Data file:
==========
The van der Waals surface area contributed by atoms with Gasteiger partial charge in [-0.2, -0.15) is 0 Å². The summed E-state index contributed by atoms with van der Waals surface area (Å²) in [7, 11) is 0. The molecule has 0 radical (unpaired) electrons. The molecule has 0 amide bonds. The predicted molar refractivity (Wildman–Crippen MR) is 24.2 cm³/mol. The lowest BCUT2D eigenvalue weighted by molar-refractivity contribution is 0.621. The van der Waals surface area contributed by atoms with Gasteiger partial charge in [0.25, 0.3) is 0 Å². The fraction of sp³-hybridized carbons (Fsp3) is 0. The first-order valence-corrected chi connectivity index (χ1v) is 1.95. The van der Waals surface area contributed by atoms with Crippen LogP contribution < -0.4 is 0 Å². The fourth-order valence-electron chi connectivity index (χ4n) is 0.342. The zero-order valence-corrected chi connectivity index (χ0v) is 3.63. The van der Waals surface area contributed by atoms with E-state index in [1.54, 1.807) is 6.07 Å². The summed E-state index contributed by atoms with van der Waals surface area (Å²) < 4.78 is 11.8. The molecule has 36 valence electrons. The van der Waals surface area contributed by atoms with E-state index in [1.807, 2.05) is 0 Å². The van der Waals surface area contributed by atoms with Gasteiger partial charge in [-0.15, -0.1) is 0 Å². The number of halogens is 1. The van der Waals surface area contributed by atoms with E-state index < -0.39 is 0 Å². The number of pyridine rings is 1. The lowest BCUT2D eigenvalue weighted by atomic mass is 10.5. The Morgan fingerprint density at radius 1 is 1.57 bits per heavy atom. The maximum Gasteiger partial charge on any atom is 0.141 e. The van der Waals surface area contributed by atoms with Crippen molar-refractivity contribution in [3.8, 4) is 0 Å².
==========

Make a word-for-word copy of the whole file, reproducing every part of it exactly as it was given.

The van der Waals surface area contributed by atoms with Gasteiger partial charge in [-0.2, -0.15) is 0 Å². The summed E-state index contributed by atoms with van der Waals surface area (Å²) in [7, 11) is 0. The molecule has 0 radical (unpaired) electrons. The molecule has 0 amide bonds. The predicted molar refractivity (Wildman–Crippen MR) is 24.2 cm³/mol. The lowest BCUT2D eigenvalue weighted by molar-refractivity contribution is 0.621. The van der Waals surface area contributed by atoms with Gasteiger partial charge in [0.25, 0.3) is 0 Å². The fraction of sp³-hybridized carbons (Fsp3) is 0. The first-order valence-corrected chi connectivity index (χ1v) is 1.95. The van der Waals surface area contributed by atoms with Crippen LogP contribution < -0.4 is 0 Å². The fourth-order valence-electron chi connectivity index (χ4n) is 0.342. The zero-order valence-corrected chi connectivity index (χ0v) is 3.63. The van der Waals surface area contributed by atoms with E-state index in [1.54, 1.807) is 6.07 Å². The summed E-state index contributed by atoms with van der Waals surface area (Å²) < 4.78 is 11.8. The molecule has 36 valence electrons. The van der Waals surface area contributed by atoms with E-state index in [1.807, 2.05) is 0 Å². The van der Waals surface area contributed by atoms with Gasteiger partial charge in [-0.15, -0.1) is 0 Å². The number of halogens is 1. The van der Waals surface area contributed by atoms with E-state index < -0.39 is 0 Å². The number of pyridine rings is 1. The lowest BCUT2D eigenvalue weighted by atomic mass is 10.5. The Morgan fingerprint density at radius 1 is 1.57 bits per heavy atom. The maximum Gasteiger partial charge on any atom is 0.141 e. The van der Waals surface area contributed by atoms with Crippen molar-refractivity contribution in [3.8, 4) is 0 Å².